By the way, its important to get a light source as near to the window as possible (you can see my LED in place below, which did require some milling of the frame above it when I put it together), if you place a light near the 'back' of all your detail, it puts all your detail work in shadow, thus losing a lot of the value of doing this sort of work in the first place.

Here's a shot of the final 'room' with the lady standing there.

Arghh... yes, there's still an unslightly gap there between the building sections (still not done).  And a final shot of the building just prior to its getting its signage (the "Mercuit Hotel"....a name my daughter came up with that means nothing at all!).

The ground floor has some basic 'hotel registration' detail as well, nothing fancy (although I did use the elevator banks that come with the Tomix kit), just a few figures, scrap paper glued to foamcore to simulate  a desk, etc...

With this building, I also used an old technique that modellers have used to simulate window blinds for the first time.  I don't recall the name of this tape (and it was hard to find), but prior to duct tape, this is the sort of thing you would use for packages.  It really does give a good simulation of blinds or drapes (and now I have a huge roll of it for future buildings)!


Creating a skyscraper from scratch (Part 3)

This should be the final post on my attempt at 'scratch-building' an N scale skyscraper! In Part 1, I talked about the materials I used and the basic look; in Part 2, I described how I created the sidewalls, floors, and dealt with interior 'details'; and in this post (Part 3, if my math is right!), I will describe how I addressed the ground floor, and wired it up!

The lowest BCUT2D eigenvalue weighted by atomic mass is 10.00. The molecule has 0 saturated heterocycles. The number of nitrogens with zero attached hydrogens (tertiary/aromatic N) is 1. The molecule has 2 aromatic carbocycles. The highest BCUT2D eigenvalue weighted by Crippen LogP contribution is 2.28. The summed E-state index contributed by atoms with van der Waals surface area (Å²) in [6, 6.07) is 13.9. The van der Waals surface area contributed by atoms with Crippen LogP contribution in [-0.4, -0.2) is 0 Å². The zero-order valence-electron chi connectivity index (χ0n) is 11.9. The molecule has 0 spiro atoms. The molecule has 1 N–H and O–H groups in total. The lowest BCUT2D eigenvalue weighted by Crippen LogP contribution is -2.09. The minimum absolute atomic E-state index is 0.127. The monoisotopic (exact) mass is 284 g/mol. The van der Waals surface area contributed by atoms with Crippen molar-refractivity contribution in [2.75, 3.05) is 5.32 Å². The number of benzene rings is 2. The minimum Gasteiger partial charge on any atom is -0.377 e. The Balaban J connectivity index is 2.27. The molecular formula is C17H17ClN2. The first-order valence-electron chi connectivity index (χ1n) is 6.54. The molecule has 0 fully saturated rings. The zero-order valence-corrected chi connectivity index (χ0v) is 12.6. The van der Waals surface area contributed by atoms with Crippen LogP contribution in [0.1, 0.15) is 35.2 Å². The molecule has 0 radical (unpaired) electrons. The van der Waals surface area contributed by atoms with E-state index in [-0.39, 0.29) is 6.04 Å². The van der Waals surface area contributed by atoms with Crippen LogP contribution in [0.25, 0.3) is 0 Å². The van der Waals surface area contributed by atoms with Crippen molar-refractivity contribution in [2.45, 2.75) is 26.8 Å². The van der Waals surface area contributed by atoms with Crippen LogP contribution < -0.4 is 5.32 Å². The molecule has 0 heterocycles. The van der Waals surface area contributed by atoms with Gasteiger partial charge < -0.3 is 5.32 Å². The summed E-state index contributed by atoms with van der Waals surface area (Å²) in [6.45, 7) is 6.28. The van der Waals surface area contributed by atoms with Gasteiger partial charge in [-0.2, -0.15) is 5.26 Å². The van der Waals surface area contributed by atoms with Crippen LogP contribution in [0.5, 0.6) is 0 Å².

Ground Floor:

For the ground floor I decided that this was a pure office building - without any sort of retail businesses. I think we all know these buildings...usually a cavernous space with elevators, escalators and some modern art on the walls. Fortunately, this was easy, as I used some excess escalator and elevator pieces left over from some of my Kato structures (or maybe Tomix, forget which), applied a neutral looking tan color to a sheet of styrene for the floor, and printed out some fake 'walls' for the sides.
As I talked about a bit in Part 1, the trick with scratch-building buildings is the question of how do you make windows (walls are easy, right?)? Well...doors are a similar challenge! For the lobby entrance to the "Godzilla Corporation's" high rise, I had to improvise yet again. Most of the glass/window 'detail' is merely etched lines on plastic, but I wanted something a bit different so I attempted to try my hand at a 'revolving' door for the building entrance. This was pretty simple to create, as all I did was use a round piece of plastic that was about the right size, sliced it in half, and then glued both halves to the entry lobby plastic. Unfortunately, I messed up a bit and used CA glue (aka "super glue") when I should have gone with plastic cement, thus the ugly-looking 'fogging' around this part. Arg!

I used some excess metal wire leads (from clipped LED's) as the 'metal' parts of the door. While I regret the glue error, overall I think I got the effect I was looking for (and in reality, once on the layout, the 'fogging' won't be noticeable).
Electrical Wiring:

As is my obsession, I love to light my buildings! Unfortunately, I'm not an electrician, so I slog my way through this stuff the best I can! For lighting the interior of the building, I am using 3mm LED's (that were ordered online and dirt cheap) with the appropriate resistors. Again, as I'm not much of an electrician, I used a handy website for calculating the resistor code which puts out this convenient wiring diagram:
The actual LED's are placed in the building by poking the leads through the foamcore on the 'floor' section that will be the ceiling for the floor to be lit (I don't light every floor!). If that didn't completely confuse you, here's a photo that will:
What little experience I have had with wiring N Scale buildings has shown that creating something to collect and manage all of the resistors and power leads is necessary in order to manage all those wires (uh...that was redundant). I could have tried to create a PCB board (like I know what I'm doing!), but what I did instead was use a low-temp glue gun to glue the resistors to a narrow board that would act as a 'virtual' PCB board and be well hidden. Below is the initial stage of wiring the top and bottom floors before the 'virtual PCB' is installed (and note the 'notch' in the foam core floors where the wires/PCB board will slot in):